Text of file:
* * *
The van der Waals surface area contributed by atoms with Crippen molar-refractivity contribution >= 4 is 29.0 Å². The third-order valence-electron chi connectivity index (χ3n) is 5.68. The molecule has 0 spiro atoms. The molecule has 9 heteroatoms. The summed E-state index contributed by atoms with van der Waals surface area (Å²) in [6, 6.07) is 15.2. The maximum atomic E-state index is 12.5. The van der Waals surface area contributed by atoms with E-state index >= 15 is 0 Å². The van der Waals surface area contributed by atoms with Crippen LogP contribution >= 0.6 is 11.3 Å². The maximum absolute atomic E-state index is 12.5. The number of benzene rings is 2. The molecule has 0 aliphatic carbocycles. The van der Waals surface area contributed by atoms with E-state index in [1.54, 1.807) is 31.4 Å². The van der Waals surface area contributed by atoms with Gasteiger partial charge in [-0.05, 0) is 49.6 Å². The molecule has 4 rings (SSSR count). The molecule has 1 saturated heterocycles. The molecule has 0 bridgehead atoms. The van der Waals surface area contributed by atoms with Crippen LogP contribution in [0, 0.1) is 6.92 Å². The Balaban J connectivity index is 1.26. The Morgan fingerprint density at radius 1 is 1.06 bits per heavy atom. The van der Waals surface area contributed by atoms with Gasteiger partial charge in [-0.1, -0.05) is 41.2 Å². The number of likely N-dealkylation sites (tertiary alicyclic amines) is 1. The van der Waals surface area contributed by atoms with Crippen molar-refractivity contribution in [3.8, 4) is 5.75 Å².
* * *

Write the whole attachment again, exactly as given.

The van der Waals surface area contributed by atoms with Crippen molar-refractivity contribution >= 4 is 29.0 Å². The third-order valence-electron chi connectivity index (χ3n) is 5.68. The molecule has 0 spiro atoms. The molecule has 9 heteroatoms. The summed E-state index contributed by atoms with van der Waals surface area (Å²) in [6, 6.07) is 15.2. The maximum atomic E-state index is 12.5. The van der Waals surface area contributed by atoms with E-state index >= 15 is 0 Å². The van der Waals surface area contributed by atoms with Crippen LogP contribution >= 0.6 is 11.3 Å². The maximum absolute atomic E-state index is 12.5. The number of benzene rings is 2. The molecule has 0 aliphatic carbocycles. The van der Waals surface area contributed by atoms with E-state index in [1.54, 1.807) is 31.4 Å². The van der Waals surface area contributed by atoms with Gasteiger partial charge in [-0.05, 0) is 49.6 Å². The molecule has 4 rings (SSSR count). The molecule has 1 saturated heterocycles. The molecule has 0 bridgehead atoms. The van der Waals surface area contributed by atoms with Crippen LogP contribution in [0, 0.1) is 6.92 Å². The Balaban J connectivity index is 1.26. The Morgan fingerprint density at radius 1 is 1.06 bits per heavy atom. The van der Waals surface area contributed by atoms with Gasteiger partial charge in [-0.1, -0.05) is 41.2 Å². The number of likely N-dealkylation sites (tertiary alicyclic amines) is 1. The van der Waals surface area contributed by atoms with Crippen molar-refractivity contribution in [3.8, 4) is 5.75 Å².